Over the years, you've probably had it drummed into your head that kibble is the only food that your pet should eat. Just try and slip Fido a table scrap. Someone is sure to scold you that canines should never eat "human" food, only kibble. On the day you picked up your pet from the rescue, shelter or breeder, you were probably even handed a small sampling of kibble to bring home. And like the good owner you are, you probably headed straight to the pet store to buy a bag for your new fur baby.
But did you know that kibble is not the wonder food that dog food manufacturers would like you to believe it is? In fact, this highly processed food often contains questionable ingredients; including some that have been linked to health issues, such as allergies, obesity and cancer.
Then, there's the freshness issue. Ask yourself this. If you were given the choice of eating fresh food or dried-up biscuits every day, which would you select? Probably not the monotonous biscuits. So, is it any wonder that your dog often stares longingly at the fresh food you're enjoying.
History of Kibble
In 1941, according to the Orlando Sentinel, 91 percent of pet food was sold in cans. This changed dramatically during World War II. Suddenly, tin became way too valuable to waste on pet food cans. The industry had to pivot quickly so that they could continue delivering their products to their customers. The answer? Kibble. These small bits of dried pet food could be packaged in bags rather than in cans. And by 1946, the vast majority of dog food was sold in kibble form.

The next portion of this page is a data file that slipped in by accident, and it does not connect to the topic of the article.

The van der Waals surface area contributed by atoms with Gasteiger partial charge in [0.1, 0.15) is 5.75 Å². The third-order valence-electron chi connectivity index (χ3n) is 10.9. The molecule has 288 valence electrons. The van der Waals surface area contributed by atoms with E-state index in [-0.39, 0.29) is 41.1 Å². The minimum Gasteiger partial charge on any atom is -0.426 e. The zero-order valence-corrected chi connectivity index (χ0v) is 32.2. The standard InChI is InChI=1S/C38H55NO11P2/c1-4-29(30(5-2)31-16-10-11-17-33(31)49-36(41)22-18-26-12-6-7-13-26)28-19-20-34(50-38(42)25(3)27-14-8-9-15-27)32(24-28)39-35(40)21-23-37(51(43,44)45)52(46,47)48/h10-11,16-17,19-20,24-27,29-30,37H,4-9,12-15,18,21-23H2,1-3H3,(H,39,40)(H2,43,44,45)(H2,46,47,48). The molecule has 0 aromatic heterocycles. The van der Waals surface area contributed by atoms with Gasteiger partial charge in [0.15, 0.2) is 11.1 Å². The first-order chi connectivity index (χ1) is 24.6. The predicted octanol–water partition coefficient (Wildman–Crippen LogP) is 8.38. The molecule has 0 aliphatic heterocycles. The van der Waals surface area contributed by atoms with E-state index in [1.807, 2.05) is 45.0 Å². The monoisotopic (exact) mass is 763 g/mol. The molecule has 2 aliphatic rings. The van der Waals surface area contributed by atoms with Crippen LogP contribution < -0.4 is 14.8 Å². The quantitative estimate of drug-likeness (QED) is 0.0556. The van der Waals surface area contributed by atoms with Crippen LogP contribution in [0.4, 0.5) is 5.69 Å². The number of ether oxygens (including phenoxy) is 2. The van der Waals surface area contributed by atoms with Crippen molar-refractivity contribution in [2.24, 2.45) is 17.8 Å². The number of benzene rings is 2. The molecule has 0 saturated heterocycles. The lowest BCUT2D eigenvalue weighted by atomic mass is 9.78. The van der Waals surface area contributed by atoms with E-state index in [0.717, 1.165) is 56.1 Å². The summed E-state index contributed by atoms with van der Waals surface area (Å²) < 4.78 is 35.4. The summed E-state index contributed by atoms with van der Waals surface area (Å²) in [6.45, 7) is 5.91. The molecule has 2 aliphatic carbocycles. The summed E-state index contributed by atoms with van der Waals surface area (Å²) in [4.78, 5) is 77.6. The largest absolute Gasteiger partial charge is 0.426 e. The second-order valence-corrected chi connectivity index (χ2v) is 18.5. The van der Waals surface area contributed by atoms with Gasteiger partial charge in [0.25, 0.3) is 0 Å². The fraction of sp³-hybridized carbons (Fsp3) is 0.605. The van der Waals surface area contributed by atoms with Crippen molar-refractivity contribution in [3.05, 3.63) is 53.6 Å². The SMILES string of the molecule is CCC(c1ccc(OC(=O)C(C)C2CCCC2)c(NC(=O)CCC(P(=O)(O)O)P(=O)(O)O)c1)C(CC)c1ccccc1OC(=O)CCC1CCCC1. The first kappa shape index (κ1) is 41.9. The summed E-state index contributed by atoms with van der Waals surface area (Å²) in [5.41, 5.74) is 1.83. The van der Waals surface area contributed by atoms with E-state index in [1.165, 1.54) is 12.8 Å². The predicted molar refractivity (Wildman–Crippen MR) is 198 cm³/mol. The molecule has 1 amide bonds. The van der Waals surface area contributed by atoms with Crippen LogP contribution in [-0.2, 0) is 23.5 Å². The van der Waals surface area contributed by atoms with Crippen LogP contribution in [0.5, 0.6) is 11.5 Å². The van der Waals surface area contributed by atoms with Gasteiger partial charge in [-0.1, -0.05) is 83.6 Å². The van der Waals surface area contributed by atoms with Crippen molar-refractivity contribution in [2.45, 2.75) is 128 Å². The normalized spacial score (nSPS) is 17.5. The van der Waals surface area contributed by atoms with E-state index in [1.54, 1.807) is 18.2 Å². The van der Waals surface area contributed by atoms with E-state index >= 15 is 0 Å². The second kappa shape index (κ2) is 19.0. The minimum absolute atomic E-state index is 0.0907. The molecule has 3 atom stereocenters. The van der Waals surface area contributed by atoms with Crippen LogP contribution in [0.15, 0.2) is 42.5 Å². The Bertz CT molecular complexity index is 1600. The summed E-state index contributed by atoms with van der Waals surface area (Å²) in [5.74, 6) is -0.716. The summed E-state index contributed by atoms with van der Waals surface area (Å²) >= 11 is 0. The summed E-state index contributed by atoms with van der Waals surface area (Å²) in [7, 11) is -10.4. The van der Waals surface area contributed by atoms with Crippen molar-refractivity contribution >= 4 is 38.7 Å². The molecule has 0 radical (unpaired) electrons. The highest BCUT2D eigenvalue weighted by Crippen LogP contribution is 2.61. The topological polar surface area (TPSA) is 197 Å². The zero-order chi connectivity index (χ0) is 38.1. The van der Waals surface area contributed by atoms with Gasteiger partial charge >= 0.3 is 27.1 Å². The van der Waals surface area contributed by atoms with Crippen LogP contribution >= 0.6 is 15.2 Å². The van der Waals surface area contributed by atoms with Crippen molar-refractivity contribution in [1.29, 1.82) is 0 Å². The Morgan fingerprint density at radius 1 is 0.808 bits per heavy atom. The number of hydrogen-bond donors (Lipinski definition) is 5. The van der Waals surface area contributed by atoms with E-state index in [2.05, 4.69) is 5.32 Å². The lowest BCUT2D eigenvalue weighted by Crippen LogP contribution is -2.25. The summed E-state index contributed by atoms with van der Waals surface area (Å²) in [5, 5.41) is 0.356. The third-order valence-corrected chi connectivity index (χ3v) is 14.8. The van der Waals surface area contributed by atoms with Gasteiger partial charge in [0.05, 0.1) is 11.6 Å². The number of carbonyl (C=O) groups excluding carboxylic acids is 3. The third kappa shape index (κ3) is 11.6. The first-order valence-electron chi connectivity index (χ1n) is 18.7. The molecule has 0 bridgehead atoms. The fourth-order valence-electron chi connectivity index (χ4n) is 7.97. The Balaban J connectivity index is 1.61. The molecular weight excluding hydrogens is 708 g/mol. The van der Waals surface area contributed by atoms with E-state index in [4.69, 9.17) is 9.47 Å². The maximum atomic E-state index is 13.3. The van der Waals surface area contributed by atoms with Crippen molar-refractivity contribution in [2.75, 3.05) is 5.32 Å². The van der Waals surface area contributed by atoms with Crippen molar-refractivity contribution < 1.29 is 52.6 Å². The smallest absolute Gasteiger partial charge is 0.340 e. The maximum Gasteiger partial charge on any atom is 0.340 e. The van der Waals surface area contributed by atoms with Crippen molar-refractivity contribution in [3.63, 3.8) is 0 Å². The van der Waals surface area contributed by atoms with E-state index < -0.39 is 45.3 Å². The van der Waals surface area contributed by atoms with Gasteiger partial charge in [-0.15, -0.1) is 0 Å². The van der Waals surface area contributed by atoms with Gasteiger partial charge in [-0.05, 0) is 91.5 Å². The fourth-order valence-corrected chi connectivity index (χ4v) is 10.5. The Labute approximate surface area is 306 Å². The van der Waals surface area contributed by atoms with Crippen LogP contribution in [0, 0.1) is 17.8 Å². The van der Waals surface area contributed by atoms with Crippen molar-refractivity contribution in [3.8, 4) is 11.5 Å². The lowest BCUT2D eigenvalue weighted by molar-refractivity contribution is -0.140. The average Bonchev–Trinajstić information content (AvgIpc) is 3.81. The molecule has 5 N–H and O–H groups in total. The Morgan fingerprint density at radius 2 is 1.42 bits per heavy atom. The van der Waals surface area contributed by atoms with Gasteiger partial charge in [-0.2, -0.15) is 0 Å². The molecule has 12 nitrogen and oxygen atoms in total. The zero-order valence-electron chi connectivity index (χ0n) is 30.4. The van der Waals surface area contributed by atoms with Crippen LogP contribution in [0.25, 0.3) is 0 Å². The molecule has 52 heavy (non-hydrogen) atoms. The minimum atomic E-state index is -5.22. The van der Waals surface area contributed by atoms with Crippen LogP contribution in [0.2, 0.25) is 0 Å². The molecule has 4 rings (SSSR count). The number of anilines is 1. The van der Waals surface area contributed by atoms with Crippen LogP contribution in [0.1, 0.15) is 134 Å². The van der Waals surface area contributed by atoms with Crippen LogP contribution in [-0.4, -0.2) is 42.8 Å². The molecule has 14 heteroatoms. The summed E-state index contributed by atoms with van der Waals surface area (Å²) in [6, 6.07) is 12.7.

Today, a walk down the aisles of a pet store can be mind boggling. Bag after colorful bag of kibble line the store shelves, vying for your attention with clever verbiage and eye-catching designs. It seems like there are so many different types of dog food to choose from. But are there really?
The Appearance of Choice
Looks can be deceiving. While it may appear at first that you have a wide selection of pet food companies to choose from, in truth, you don't. Several conglomerates own most of those pet food brands. Mars, for example, is the manufacturer behind a slew of pet food brands, including Royal Canin, Pedigree, Iams, Cesar, Eukanuba and Nutro. And then there's Nestle Purina PetCare, which sells more than 30 pet food brands, including Alpo, Purina, Purina Pro Plan, Beneful and Just Right. So, in reality, how different are these pet foods from one another? Could it be that many are basically made from the same recipes with just slight variations?
The Trouble with Kibble
Most dry kibble formulations consist of at least 60% carbohydrate, very little moisture and low quality proteins from alternative sources such as peas. And yet 80% of pet parents are feeding this to our carnivore companions.
Then, there is the question of the ingredients used in kibble. Have you ever spent time actually studying the label? At first blush, the information on most bags of kibble seems impressive. Buzz words like organic, balanced diet, natural and wholesome are mixed in with a general description of the kibble ingredients. It's easy to get fooled into thinking that a bag of kibble is the best food for dogs. But if you take a moment to carefully read and understand the ingredients going into your pet's food, you may not be so quick to feed it to your canine.